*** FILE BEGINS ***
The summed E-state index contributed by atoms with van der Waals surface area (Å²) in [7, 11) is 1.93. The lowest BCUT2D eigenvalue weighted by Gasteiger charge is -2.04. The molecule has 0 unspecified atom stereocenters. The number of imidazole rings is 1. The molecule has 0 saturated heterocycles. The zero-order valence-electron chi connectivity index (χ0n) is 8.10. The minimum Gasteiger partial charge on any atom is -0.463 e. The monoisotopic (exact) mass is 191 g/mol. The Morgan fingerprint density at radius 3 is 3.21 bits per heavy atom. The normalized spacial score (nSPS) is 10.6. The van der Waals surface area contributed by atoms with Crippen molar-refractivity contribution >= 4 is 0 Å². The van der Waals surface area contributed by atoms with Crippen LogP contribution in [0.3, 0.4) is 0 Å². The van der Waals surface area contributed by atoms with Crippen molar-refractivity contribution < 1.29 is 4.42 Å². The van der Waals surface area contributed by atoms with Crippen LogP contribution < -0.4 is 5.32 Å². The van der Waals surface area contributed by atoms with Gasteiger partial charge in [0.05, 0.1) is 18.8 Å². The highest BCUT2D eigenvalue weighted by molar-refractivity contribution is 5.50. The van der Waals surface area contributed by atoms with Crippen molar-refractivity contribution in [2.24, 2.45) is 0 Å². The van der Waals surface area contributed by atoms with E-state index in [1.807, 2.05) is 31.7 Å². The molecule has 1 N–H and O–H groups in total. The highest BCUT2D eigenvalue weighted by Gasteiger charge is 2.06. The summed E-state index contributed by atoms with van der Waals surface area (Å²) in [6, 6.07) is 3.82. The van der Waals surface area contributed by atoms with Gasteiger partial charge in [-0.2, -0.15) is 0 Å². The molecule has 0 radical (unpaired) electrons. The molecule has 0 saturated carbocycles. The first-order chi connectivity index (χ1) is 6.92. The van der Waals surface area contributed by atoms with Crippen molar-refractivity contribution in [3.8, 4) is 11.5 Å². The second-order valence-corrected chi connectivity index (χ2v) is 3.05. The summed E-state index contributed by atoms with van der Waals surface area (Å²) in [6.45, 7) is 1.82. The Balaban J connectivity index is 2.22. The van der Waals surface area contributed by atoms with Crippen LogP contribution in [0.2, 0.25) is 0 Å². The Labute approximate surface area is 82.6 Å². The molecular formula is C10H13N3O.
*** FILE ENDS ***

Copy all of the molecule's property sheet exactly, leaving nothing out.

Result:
The summed E-state index contributed by atoms with van der Waals surface area (Å²) in [7, 11) is 1.93. The lowest BCUT2D eigenvalue weighted by Gasteiger charge is -2.04. The molecule has 0 unspecified atom stereocenters. The number of imidazole rings is 1. The molecule has 0 saturated heterocycles. The zero-order valence-electron chi connectivity index (χ0n) is 8.10. The minimum Gasteiger partial charge on any atom is -0.463 e. The monoisotopic (exact) mass is 191 g/mol. The Morgan fingerprint density at radius 3 is 3.21 bits per heavy atom. The normalized spacial score (nSPS) is 10.6. The van der Waals surface area contributed by atoms with Crippen molar-refractivity contribution >= 4 is 0 Å². The van der Waals surface area contributed by atoms with Crippen LogP contribution in [0.3, 0.4) is 0 Å². The van der Waals surface area contributed by atoms with Crippen molar-refractivity contribution < 1.29 is 4.42 Å². The van der Waals surface area contributed by atoms with Crippen LogP contribution < -0.4 is 5.32 Å². The van der Waals surface area contributed by atoms with Gasteiger partial charge in [0.05, 0.1) is 18.8 Å². The highest BCUT2D eigenvalue weighted by molar-refractivity contribution is 5.50. The van der Waals surface area contributed by atoms with Crippen molar-refractivity contribution in [2.24, 2.45) is 0 Å². The van der Waals surface area contributed by atoms with E-state index in [1.807, 2.05) is 31.7 Å². The molecule has 1 N–H and O–H groups in total. The highest BCUT2D eigenvalue weighted by Gasteiger charge is 2.06. The summed E-state index contributed by atoms with van der Waals surface area (Å²) in [6, 6.07) is 3.82. The van der Waals surface area contributed by atoms with Gasteiger partial charge in [-0.2, -0.15) is 0 Å². The molecule has 0 radical (unpaired) electrons. The molecule has 0 saturated carbocycles. The first-order chi connectivity index (χ1) is 6.92. The van der Waals surface area contributed by atoms with Crippen molar-refractivity contribution in [3.8, 4) is 11.5 Å². The second-order valence-corrected chi connectivity index (χ2v) is 3.05. The summed E-state index contributed by atoms with van der Waals surface area (Å²) in [6.45, 7) is 1.82. The Balaban J connectivity index is 2.22. The van der Waals surface area contributed by atoms with Crippen LogP contribution in [0.2, 0.25) is 0 Å². The Labute approximate surface area is 82.6 Å². The molecular formula is C10H13N3O.